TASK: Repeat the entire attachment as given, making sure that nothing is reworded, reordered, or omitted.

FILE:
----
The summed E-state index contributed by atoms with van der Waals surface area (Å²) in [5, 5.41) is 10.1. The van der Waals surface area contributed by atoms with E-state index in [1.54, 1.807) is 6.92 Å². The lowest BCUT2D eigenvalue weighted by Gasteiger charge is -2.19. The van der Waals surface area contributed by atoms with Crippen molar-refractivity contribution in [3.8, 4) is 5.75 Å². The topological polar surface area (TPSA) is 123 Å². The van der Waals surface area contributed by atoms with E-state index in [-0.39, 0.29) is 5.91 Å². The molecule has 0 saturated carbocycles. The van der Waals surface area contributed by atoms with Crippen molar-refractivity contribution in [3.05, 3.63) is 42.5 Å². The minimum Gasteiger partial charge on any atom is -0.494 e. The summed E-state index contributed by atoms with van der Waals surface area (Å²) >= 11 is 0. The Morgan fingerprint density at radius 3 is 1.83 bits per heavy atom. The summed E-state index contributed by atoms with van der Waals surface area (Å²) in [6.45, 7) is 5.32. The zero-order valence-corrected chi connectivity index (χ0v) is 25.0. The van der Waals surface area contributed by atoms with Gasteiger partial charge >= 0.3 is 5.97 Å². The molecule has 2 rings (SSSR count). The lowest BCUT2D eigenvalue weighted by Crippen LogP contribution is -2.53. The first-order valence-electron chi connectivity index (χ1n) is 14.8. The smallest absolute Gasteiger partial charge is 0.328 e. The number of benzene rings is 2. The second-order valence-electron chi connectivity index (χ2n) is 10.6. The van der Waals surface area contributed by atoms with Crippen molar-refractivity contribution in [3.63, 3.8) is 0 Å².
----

The summed E-state index contributed by atoms with van der Waals surface area (Å²) in [5, 5.41) is 10.1. The van der Waals surface area contributed by atoms with E-state index in [1.54, 1.807) is 6.92 Å². The lowest BCUT2D eigenvalue weighted by Gasteiger charge is -2.19. The van der Waals surface area contributed by atoms with Crippen molar-refractivity contribution in [3.8, 4) is 5.75 Å². The topological polar surface area (TPSA) is 123 Å². The van der Waals surface area contributed by atoms with E-state index in [-0.39, 0.29) is 5.91 Å². The molecule has 0 saturated carbocycles. The van der Waals surface area contributed by atoms with Crippen molar-refractivity contribution in [3.05, 3.63) is 42.5 Å². The minimum Gasteiger partial charge on any atom is -0.494 e. The summed E-state index contributed by atoms with van der Waals surface area (Å²) >= 11 is 0. The Morgan fingerprint density at radius 3 is 1.83 bits per heavy atom. The summed E-state index contributed by atoms with van der Waals surface area (Å²) in [6.45, 7) is 5.32. The zero-order valence-corrected chi connectivity index (χ0v) is 25.0. The van der Waals surface area contributed by atoms with Gasteiger partial charge >= 0.3 is 5.97 Å². The molecule has 2 rings (SSSR count). The lowest BCUT2D eigenvalue weighted by Crippen LogP contribution is -2.53. The first-order valence-electron chi connectivity index (χ1n) is 14.8. The smallest absolute Gasteiger partial charge is 0.328 e. The number of benzene rings is 2. The second-order valence-electron chi connectivity index (χ2n) is 10.6. The van der Waals surface area contributed by atoms with Crippen molar-refractivity contribution in [3.63, 3.8) is 0 Å².